Boeing’s Starliner: NASA Astronauts Provide Updates From the ISS

By Lydia Amazouz Published on July 10, 2024 15:00
Boeing's Starliner Faces Delays Nasa Astronauts Provide Updates From The Iss

NASA astronauts Butch Wilmore and Sunita Williams have been providing updates on their extended mission aboard the International Space Station (ISS) following delays caused by technical issues with Boeing's Starliner spacecraft.

Originally intended to last one week, their mission has been extended indefinitely as NASA and Boeing work to resolve the problems.

Starliner's Troubled Journey

The Starliner spacecraft launched on June 5, 2024, marking its first crewed flight. Initially, the mission was planned to demonstrate Boeing's ability to safely transport astronauts to the ISS under NASA's Commercial Crew Program. However, the spacecraft encountered several issues, including helium leaks and thruster malfunctions, which have delayed the astronauts' return to Earth.

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Despite these setbacks, the astronauts remain optimistic about the spacecraft's capabilities. "Launch was spectacular. I mean, truly amazing," Wilmore said during a news briefing. He praised the vehicle’s precision control, noting that it performed "unbelievably well" during operational checks. However, as the Starliner approached its docking port at the ISS, several thrusters unexpectedly failed. Wilmore described the thrust as "degraded" but emphasized their training allowed them to take manual control successfully.

Dealing with Technical Setbacks

To better understand the thruster issues, ground teams at NASA's White Sands Test Facility in New Mexico are conducting tests to replicate the conditions experienced during docking and undocking. Dan Niedermaier, lead Boeing engineer for the thruster testing, highlighted the importance of these tests: "We really want to understand the thruster and how we use it in flight. We will learn a lot from these thruster firings that will be valuable for the remainder of the Crew Flight Test and future missions."

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The Starliner also experienced helium leaks early in the mission. As of the latest updates, NASA and Boeing officials have not yet determined the root cause of these problems. NASA astronaut Sunita Williams commented, "This is a test flight — we were expecting to find some things. We are finding stuff, and we’re correcting it and making changes, making updates with our control team."

Life Aboard the ISS

Wilmore and Williams have integrated into the ISS's daily operations, assisting with science experiments and maintenance tasks. Since their arrival on June 6, they have completed half of all hands-on research time aboard the space station. This includes significant maintenance tasks that had been pending for some time. NASA reported, "Since their arrival on June 6, Wilmore and Williams have completed half of all hands-on research time conducted aboard the space station, allowing their crewmates to prepare for the departure of Northrop Grumman's Cygnus spacecraft."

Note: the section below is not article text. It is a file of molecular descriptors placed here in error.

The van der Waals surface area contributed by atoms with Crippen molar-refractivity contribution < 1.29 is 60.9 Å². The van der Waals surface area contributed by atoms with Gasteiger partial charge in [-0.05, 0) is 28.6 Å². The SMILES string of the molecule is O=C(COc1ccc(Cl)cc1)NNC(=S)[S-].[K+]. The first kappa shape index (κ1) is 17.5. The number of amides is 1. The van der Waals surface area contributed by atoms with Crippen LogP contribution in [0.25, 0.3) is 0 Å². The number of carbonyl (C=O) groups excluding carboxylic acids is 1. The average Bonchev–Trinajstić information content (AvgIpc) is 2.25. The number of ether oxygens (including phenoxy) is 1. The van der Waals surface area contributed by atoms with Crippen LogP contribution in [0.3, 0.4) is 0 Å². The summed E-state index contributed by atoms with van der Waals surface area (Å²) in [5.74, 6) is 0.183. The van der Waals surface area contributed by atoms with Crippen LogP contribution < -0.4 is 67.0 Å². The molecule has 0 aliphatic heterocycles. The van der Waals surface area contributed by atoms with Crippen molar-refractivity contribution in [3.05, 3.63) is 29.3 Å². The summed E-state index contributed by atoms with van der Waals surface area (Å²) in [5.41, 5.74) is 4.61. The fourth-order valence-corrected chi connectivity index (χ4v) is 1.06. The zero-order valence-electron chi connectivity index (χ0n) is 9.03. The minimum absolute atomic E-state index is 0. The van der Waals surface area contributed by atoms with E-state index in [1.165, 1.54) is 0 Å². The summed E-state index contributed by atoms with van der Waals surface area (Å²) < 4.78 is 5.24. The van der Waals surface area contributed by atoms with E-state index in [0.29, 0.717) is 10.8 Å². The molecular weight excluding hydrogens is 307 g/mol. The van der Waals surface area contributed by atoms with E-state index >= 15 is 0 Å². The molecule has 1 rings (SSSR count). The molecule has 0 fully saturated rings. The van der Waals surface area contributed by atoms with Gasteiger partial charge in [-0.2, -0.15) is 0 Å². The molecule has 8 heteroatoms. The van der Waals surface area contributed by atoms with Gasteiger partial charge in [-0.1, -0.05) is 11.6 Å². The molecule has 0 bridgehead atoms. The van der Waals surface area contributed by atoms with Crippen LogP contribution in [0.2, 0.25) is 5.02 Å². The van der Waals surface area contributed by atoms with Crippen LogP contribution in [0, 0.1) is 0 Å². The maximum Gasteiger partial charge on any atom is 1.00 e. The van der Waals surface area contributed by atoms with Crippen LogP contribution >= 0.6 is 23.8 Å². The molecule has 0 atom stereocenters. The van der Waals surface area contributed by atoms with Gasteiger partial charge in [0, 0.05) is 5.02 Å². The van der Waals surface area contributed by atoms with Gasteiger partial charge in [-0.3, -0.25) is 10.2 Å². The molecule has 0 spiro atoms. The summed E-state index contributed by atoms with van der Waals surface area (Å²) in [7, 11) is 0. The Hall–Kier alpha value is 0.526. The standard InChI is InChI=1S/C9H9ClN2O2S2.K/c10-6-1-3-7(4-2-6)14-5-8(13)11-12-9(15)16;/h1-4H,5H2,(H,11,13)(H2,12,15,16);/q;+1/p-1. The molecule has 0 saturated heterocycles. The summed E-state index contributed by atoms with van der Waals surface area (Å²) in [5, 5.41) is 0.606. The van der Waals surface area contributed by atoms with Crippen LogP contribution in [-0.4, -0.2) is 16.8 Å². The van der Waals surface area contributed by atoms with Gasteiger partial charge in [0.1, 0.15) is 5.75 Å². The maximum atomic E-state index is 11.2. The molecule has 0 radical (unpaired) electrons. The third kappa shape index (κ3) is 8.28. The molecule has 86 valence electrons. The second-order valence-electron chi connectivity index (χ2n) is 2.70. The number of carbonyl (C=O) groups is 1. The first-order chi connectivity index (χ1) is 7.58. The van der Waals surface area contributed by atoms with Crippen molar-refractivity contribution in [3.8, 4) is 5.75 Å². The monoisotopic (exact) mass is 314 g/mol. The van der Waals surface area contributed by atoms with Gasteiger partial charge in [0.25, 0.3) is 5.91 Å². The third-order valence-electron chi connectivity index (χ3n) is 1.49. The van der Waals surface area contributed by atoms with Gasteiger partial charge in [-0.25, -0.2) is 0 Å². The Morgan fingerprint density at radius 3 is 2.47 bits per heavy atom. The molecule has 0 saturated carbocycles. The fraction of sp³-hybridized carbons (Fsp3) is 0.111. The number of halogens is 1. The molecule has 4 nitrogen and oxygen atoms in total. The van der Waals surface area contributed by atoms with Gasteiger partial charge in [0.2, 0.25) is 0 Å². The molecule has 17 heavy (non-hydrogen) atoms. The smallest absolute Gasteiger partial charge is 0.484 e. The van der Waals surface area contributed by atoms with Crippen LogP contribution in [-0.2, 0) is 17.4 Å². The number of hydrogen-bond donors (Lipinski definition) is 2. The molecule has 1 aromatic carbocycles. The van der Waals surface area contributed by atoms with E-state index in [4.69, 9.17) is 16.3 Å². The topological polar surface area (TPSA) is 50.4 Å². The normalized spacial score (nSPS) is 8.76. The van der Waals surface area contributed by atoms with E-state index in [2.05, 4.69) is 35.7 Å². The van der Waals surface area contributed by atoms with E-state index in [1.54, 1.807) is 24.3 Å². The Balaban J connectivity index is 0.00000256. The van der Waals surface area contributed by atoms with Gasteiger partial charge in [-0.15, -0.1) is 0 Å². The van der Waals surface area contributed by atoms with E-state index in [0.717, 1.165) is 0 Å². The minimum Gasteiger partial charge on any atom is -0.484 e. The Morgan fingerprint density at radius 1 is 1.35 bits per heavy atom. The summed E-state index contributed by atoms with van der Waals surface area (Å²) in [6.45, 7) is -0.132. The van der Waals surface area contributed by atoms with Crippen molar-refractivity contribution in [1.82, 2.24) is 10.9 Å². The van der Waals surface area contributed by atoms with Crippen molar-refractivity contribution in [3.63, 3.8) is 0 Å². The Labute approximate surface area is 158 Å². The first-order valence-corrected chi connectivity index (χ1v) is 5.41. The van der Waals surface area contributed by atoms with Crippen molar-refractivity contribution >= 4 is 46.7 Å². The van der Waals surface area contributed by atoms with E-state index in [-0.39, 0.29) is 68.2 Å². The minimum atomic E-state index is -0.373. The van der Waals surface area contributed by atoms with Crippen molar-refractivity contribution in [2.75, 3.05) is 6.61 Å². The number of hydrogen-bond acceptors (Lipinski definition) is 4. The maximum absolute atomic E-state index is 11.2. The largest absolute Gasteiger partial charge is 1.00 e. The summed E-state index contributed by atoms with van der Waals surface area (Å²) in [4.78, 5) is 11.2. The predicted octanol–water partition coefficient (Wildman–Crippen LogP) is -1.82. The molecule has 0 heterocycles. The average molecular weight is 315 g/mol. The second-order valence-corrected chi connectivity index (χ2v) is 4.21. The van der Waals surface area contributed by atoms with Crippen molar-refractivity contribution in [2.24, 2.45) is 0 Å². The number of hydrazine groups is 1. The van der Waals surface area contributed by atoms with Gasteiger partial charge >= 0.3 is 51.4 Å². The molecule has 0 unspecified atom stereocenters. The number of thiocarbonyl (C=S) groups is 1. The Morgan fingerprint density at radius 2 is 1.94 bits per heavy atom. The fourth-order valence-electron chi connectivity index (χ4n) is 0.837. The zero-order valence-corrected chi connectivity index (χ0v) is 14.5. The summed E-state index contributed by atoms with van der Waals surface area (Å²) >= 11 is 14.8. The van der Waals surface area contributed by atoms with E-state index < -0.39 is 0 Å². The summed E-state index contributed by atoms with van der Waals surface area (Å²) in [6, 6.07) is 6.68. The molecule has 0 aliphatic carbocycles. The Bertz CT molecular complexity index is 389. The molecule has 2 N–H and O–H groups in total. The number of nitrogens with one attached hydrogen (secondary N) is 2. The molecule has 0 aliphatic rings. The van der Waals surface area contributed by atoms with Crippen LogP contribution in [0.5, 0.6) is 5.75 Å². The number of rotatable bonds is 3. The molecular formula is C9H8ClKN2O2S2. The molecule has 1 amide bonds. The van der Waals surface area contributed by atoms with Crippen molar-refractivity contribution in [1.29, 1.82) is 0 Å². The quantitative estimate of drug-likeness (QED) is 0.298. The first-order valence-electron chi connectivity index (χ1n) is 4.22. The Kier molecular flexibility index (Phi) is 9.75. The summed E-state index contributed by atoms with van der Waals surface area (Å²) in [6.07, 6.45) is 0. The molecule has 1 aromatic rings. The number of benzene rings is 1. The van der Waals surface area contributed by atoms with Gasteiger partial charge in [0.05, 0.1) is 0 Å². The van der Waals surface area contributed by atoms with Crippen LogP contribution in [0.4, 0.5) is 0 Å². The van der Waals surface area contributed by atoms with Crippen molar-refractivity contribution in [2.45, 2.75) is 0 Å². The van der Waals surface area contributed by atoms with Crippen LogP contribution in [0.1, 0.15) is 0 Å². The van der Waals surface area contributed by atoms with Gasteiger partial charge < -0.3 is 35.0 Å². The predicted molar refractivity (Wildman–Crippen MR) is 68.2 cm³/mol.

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Their extended stay underscores the flexibility and adaptability required in space missions. Williams emphasized their readiness to return to Earth if necessary: "I feel confident that, if we had to, if there was a problem with the International Space Station, we would get in (the Starliner spacecraft) and we could undock, talk to our team, and figure out the best way to come home."

In addition to their scientific duties, the astronauts also dealt with unexpected challenges, such as a broken pump in the ISS's water processing system, which converts urine into drinking water. This critical component had to be replaced, highlighting the importance of every piece of equipment aboard the space station. Dana Weigel, manager for NASA’s International Space Station Program, explained, "The pump’s failure put us in a position where we’d have to store an awful lot of urine." As a result, NASA prioritized sending a replacement part with the Starliner mission, at the expense of the astronauts' personal items.

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Looking Ahead

NASA and Boeing officials have assured that the current issues should not prevent the Starliner from safely returning its crew to Earth. However, no specific return date has been set. Steve Stich, manager of NASA's Commercial Crew Program, clarified, "I want to make it clear that Butch and Suni aren't stranded in space. Our plan is to continue to return them on Starliner and return them home at the right time."

The extended mission provides an opportunity to gather more data and ensure that all issues are fully understood and resolved before future flights. This cautious approach is crucial for the long-term success of Boeing's Starliner program and its role in NASA's Commercial Crew Program.

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An editor specializing in astronomy and space industry, passionate about uncovering the mysteries of the universe and the technological advances that propel space exploration.

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1 comment on «Boeing’s Starliner: NASA Astronauts Provide Updates From the ISS»

  • John Anderson

    The lack of clarity from both Boeing and NASA is remarkable- laughable comments like ” Starliner is performing well at the ISS” is a car in a garage with a fuel leak performing well?

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